$179,000 in face mask fines so far

Some $179,000 in fines have been incurred by the public since the T&T Police Service began enforcing the face mask law last Friday.

Deputy Commissioner of Police Jayson Forde confirmed how many people had been charged under the law recently implemented to prevent community spread of the COVID-19 virus during the T&T Police Service press briefing at the Police Administration building in Port-of-Spain yesterday.

“So far, I can give you mask wearings, from last week Friday to present, 179 have been charged so far. What I want to impress is that is 179 multiplied by $1,000. So I want really to exalt to the population, because as uncomfortable as it might be, study those thousand dollars that you have to expend just because you want to be rebellious,” Forde said.

The Deputy Commissioner also confirmed that up to yesterday, over 80 police recruits out of the 198 housed at the Police Academy in St James had tested positive for COVID-19.

Last week, the TTPS confirmed that 32 recruits had tested positive for the virus, with the Ministry of Health confirming a further 43 in its morning release yesterday.

Commissioner of Police Gary Griffith, however, defended keeping the St James Barracks open, despite it being listed as a learning institution which, under the public ordinance, should be closed during this pandemic period.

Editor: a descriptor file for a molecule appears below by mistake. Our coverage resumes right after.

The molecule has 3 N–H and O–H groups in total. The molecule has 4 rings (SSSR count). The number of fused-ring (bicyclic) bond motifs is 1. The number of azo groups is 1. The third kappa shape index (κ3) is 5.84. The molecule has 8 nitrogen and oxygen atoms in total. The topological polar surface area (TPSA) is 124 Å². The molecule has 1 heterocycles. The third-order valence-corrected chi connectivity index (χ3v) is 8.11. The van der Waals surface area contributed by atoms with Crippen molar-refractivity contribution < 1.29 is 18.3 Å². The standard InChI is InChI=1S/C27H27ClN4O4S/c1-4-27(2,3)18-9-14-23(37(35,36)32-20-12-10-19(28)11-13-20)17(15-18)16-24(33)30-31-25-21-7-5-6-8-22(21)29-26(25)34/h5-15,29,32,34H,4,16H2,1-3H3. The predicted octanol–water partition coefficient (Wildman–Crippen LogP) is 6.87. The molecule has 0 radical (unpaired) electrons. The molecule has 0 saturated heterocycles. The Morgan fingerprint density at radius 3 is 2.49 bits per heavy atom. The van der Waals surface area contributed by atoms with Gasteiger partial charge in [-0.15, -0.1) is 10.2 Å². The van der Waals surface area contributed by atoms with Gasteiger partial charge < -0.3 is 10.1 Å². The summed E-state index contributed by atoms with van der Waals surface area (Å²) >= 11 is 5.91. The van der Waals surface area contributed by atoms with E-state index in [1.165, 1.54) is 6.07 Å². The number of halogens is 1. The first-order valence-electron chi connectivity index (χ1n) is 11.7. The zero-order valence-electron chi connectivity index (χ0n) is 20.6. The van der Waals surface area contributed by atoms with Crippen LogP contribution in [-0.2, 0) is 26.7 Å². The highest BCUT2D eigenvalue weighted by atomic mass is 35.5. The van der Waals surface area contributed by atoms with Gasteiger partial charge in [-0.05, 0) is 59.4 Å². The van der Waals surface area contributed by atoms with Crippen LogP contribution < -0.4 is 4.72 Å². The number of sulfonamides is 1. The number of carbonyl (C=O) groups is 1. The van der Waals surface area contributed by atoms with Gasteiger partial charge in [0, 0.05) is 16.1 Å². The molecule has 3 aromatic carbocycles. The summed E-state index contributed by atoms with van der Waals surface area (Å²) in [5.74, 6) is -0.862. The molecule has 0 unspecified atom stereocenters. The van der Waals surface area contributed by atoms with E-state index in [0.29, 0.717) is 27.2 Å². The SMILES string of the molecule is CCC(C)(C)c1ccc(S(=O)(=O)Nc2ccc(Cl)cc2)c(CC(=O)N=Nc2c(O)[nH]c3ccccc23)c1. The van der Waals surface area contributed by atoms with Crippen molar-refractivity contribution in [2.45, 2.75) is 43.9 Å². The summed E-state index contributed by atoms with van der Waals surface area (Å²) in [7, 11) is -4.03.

“It was an essential service and we got the relevant and requisite permission from the Ministry of National Security,” said Griffith.

“The Ministry of National Security gave us permission to train our police officers. For instance, we are about to launch the Coastal and Patrol Marine Unit. But the ordinance says you’re not supposed to go in the water.

“But we need that training for our officers to get that unit out as quick as possible to secure our borders. So certain exceptions will be made. But when we make the request we must adhere to the regulations outside of that,” Griffith said.

The top cop also rubbished claims that the reduced crime statistics were due to the pandemic, as he noted that during such events, traditional drivers of criminal activity such as unemployment have increased.

The TTPS recorded reductions in murders and violent and sexual crimes up to August 2020, in comparison to the same period last year. White-collar crime reports were also reportedly down for the same period.

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